LEDA at Harvard Law
And the Breast is History:
Issues Surrounding FDA Regulation of Silicone Breast Implants
Jodi L. Simme
I.History of Silicone Breast Implants and Their Regulation
Silicone breast implants first appeared on the market over thirty years ago. well before the enactment of The Medical Device Amendments of 1976. Thousands of women in the United States underwent surgery to implant these medical devices into their bodies before the FDA even had any regulatory authority to require a showing of safet or efficacy. Today. an estimated one million women have silicone breast implants. Since the 1976 Amendments, especially in the last ten years. complaints from women with implants have surfaced in alarming numbers. Following a flood of reports detailing adverse effects from the silicone implants. the FDA approved the proposed reclassification of the implants as Class III devices. In July 1991. the FDA required premarket approval of the implants. The FDA has power under Section 515(b) of the Federal Food. Drug and Cosmetic Act to regulate preenactment Class III devices and their postenacrment equivalents by requiring that they are approved for safety and effectiveness.
Be'~inning in 1988. the FDA requested information and scientific data about implants from the industry and the medical profession, in an attempt to identify risks and benefits of the devices. The response uncovered several serious health concerns related to use of the implants, ranging from chest pain and infection to autoimmune disorders and possible long-term toxic effects of leaking silicone gel. Unfortunately, the data produced left a lot of unanswered questions and uncertainty. In November 1991. an advisory committee heard testimony about risks of implants from medical experts, and about benefits from women who ar~ued for the continued availabiltv of implants for both reconstruction and augmentation. The medical reports were largely inconclusive, and the women's testimony apparently had great emotional impact on the panel. The committee recommended leaving the product on the market, despite the fact that safety and efficacy issues left unresolved.
On January 6, 1992. due to continuing complaints and concerns, a moratorium was placed on all silicone breast implants pending further investigation into health risks. Again, the FDA requested information, and received conflicing data and reports. Upon the recommendation of the advisory committee which met again in Febraury 1992, the FDA proceeded to lift the moratorium in April 1992. Severe restrictions, however, were placed on the use of implants. The FDA resolved to allow silicone breast implants for reconstructive purposes, but to prohibit them for cosmetic use.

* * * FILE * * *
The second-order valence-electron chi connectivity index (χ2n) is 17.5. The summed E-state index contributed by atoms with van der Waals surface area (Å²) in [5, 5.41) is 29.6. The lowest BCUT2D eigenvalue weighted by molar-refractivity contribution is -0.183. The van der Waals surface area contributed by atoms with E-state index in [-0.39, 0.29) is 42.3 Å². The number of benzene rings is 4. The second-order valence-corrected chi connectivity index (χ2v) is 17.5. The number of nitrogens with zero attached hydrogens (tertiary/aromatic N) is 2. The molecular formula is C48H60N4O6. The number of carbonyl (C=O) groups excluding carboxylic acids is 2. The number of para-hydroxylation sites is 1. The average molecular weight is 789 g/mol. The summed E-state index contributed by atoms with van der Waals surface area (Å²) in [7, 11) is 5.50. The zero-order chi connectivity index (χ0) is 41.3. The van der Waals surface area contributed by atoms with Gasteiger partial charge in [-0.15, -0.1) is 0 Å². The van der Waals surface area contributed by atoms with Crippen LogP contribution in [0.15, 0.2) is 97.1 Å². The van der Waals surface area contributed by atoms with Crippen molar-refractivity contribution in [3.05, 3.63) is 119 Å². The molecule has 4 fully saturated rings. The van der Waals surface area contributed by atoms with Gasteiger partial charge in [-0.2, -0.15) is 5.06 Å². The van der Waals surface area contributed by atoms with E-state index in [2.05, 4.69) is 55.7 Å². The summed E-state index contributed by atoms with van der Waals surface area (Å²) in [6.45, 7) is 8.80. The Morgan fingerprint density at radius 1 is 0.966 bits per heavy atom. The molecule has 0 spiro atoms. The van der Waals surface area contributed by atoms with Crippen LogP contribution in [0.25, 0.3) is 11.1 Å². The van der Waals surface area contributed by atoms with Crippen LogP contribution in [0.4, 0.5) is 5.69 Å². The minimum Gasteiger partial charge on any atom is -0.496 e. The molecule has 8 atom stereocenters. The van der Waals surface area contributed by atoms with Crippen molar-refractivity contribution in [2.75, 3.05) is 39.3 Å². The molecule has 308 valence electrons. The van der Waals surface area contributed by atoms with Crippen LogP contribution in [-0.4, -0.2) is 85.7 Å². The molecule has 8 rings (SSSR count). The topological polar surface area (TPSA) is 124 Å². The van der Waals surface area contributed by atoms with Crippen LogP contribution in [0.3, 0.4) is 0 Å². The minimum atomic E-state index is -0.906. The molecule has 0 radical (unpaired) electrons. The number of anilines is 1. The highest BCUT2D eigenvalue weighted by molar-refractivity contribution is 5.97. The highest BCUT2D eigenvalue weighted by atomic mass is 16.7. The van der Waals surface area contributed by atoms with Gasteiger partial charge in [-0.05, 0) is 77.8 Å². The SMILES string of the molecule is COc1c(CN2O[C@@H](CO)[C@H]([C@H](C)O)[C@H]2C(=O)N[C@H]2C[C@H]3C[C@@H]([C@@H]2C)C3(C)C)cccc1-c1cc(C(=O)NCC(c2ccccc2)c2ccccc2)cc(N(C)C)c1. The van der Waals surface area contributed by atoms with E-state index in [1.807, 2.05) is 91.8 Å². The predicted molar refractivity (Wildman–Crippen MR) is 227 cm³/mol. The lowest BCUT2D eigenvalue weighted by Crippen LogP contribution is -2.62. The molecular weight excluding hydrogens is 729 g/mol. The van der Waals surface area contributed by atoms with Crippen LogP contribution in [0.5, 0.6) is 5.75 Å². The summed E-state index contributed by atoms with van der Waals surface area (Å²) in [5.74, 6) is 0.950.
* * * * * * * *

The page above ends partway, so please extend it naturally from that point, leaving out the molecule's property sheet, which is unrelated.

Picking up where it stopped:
The FDA has received criticism for its decision regarding silicone breast implants. especially the seemingly arbitrary distinction between the two types of use. This paper will attempt to examine whether the FDA was justified in its decision, and whether a more effective means was available to protect the health of women, while respecting their right to choose.
II.Risks Associated with Silicone Implants
When the FDA gathered information regarding risks of silicone breast implants, it discovered what over ten thousand women already knew. The implants leak and rupture, and often have to be removed because of related medical problems. Women across the country reported chest pain, hardening of the implants, loss of sensation in the breast and nipples, bleeding, infection. fever, skin conditions, dizziness, loss of sleep, memory loss, and hair loss. On the more serious end of the spectrum are reports of soft tissue tumors, breast lumps, tissue disease, auto-immune disease and even death. Nlanv of these complaints have been the impetus for over ten thousand lawsuits involving silicone breast implants filed since 1981.
In addition to first-hand reports, another source of information about the problems with breast implants is found in the evaluation and summary prepared by the FDA. The "significant risks" identified by the FDA include: 1)fibrous capsular contracture, (2) deflation, (3) infection, (4) interference with early tumor detection. ~5) human carcinogenicity, (6) human teratogenicity (producting a malformed fetus), (7) adverse immunological effects andor connetive tissue disorders, (8) calcification, and (9) biological effects of silica. Despite the fact that the FDA cited various scientific studies and referred to articles in medical journals, it claimed that further clinical data was needed to make a risk. benefit analysis. Once again, the FDA announced that it was seeking more information.
III.Benefits of Silicone Implants
Even with incomplete medical evidence concerning the adverse effects of silicone implants on a woman's health, the risks of implants can be argued on a more objective level than the benefits. FDA has adopted the position that the benefits of breast implants. whether for reconstruction or augmentation are purely psychological. The effectiveness of breast implants depends on the level of benefit perceived by the woman seeking them, and varies froem patient to patient. Thus, the subjective nature to the benefits associated with the implants are difficult to assess, particularly for the purpose of balancing against risks which include severe physical harm.